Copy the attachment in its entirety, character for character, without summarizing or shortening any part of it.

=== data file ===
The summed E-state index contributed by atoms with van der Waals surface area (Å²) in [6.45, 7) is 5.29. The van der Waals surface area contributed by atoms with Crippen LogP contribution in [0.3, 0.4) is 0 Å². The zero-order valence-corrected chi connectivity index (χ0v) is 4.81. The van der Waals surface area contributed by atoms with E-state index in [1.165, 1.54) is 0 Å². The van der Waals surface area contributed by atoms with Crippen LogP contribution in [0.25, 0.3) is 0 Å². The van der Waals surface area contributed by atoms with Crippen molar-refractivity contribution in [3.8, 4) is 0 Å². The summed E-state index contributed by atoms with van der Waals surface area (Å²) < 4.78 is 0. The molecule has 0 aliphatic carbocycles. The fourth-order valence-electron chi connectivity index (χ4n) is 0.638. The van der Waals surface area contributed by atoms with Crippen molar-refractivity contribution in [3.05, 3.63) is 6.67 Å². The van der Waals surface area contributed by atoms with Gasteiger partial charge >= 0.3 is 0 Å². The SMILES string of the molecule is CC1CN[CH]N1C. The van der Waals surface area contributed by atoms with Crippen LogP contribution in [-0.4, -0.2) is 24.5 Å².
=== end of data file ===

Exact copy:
The summed E-state index contributed by atoms with van der Waals surface area (Å²) in [6.45, 7) is 5.29. The van der Waals surface area contributed by atoms with Crippen LogP contribution in [0.3, 0.4) is 0 Å². The zero-order valence-corrected chi connectivity index (χ0v) is 4.81. The van der Waals surface area contributed by atoms with E-state index in [1.165, 1.54) is 0 Å². The van der Waals surface area contributed by atoms with Crippen LogP contribution in [0.25, 0.3) is 0 Å². The van der Waals surface area contributed by atoms with Crippen molar-refractivity contribution in [3.8, 4) is 0 Å². The summed E-state index contributed by atoms with van der Waals surface area (Å²) < 4.78 is 0. The molecule has 0 aliphatic carbocycles. The fourth-order valence-electron chi connectivity index (χ4n) is 0.638. The van der Waals surface area contributed by atoms with Crippen molar-refractivity contribution in [3.05, 3.63) is 6.67 Å². The van der Waals surface area contributed by atoms with Gasteiger partial charge >= 0.3 is 0 Å². The SMILES string of the molecule is CC1CN[CH]N1C. The van der Waals surface area contributed by atoms with Crippen LogP contribution in [-0.4, -0.2) is 24.5 Å².